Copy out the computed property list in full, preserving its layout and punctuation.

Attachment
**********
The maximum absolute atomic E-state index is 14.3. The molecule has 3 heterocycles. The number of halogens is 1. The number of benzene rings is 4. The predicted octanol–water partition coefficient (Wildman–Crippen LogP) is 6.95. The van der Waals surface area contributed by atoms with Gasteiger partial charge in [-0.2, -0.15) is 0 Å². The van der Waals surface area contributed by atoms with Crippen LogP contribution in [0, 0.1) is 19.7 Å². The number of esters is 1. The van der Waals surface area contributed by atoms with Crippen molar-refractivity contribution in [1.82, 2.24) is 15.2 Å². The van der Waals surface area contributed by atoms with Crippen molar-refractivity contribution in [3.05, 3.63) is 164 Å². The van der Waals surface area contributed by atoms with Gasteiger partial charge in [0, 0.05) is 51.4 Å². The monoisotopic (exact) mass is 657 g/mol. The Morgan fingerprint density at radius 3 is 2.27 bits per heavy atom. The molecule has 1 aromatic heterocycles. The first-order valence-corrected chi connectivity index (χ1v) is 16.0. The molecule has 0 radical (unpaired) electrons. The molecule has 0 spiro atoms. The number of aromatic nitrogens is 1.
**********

The maximum absolute atomic E-state index is 14.3. The molecule has 3 heterocycles. The number of halogens is 1. The number of benzene rings is 4. The predicted octanol–water partition coefficient (Wildman–Crippen LogP) is 6.95. The van der Waals surface area contributed by atoms with Gasteiger partial charge in [-0.2, -0.15) is 0 Å². The van der Waals surface area contributed by atoms with Crippen LogP contribution in [0, 0.1) is 19.7 Å². The number of esters is 1. The van der Waals surface area contributed by atoms with Crippen molar-refractivity contribution in [1.82, 2.24) is 15.2 Å². The van der Waals surface area contributed by atoms with Crippen molar-refractivity contribution in [3.05, 3.63) is 164 Å². The van der Waals surface area contributed by atoms with Gasteiger partial charge in [0, 0.05) is 51.4 Å². The monoisotopic (exact) mass is 657 g/mol. The Morgan fingerprint density at radius 3 is 2.27 bits per heavy atom. The molecule has 1 aromatic heterocycles. The first-order valence-corrected chi connectivity index (χ1v) is 16.0. The molecule has 0 radical (unpaired) electrons. The molecule has 0 spiro atoms. The number of aromatic nitrogens is 1.